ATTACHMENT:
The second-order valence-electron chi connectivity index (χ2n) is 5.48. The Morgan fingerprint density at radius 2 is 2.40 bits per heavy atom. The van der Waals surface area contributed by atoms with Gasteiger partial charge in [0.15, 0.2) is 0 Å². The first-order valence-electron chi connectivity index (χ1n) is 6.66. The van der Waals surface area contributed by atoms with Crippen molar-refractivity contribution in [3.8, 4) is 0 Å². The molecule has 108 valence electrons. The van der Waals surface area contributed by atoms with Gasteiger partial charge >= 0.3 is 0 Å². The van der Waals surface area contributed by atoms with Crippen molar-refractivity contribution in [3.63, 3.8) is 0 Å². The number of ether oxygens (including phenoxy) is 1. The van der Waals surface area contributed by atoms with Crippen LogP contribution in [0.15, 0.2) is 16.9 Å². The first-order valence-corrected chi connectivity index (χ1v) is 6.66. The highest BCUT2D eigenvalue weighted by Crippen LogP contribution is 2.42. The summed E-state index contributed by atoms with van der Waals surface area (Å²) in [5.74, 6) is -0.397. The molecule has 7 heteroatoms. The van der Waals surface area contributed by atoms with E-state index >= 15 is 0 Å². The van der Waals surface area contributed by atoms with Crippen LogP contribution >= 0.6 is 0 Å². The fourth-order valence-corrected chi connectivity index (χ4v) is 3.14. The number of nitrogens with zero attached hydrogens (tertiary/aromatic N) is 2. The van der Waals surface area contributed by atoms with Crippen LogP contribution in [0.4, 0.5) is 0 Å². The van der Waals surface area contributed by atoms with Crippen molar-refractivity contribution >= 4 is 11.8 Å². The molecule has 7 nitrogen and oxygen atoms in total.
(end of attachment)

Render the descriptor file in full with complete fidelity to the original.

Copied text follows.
The second-order valence-electron chi connectivity index (χ2n) is 5.48. The Morgan fingerprint density at radius 2 is 2.40 bits per heavy atom. The van der Waals surface area contributed by atoms with Gasteiger partial charge in [0.15, 0.2) is 0 Å². The first-order valence-electron chi connectivity index (χ1n) is 6.66. The van der Waals surface area contributed by atoms with Crippen molar-refractivity contribution in [3.8, 4) is 0 Å². The molecule has 108 valence electrons. The van der Waals surface area contributed by atoms with Gasteiger partial charge >= 0.3 is 0 Å². The van der Waals surface area contributed by atoms with Crippen molar-refractivity contribution in [3.63, 3.8) is 0 Å². The number of ether oxygens (including phenoxy) is 1. The van der Waals surface area contributed by atoms with Crippen LogP contribution in [0.15, 0.2) is 16.9 Å². The first-order valence-corrected chi connectivity index (χ1v) is 6.66. The highest BCUT2D eigenvalue weighted by Crippen LogP contribution is 2.42. The summed E-state index contributed by atoms with van der Waals surface area (Å²) in [5.74, 6) is -0.397. The molecule has 7 heteroatoms. The van der Waals surface area contributed by atoms with E-state index >= 15 is 0 Å². The van der Waals surface area contributed by atoms with Crippen LogP contribution >= 0.6 is 0 Å². The fourth-order valence-corrected chi connectivity index (χ4v) is 3.14. The number of nitrogens with zero attached hydrogens (tertiary/aromatic N) is 2. The van der Waals surface area contributed by atoms with Crippen LogP contribution in [0.4, 0.5) is 0 Å². The van der Waals surface area contributed by atoms with Crippen molar-refractivity contribution >= 4 is 11.8 Å². The molecule has 7 nitrogen and oxygen atoms in total.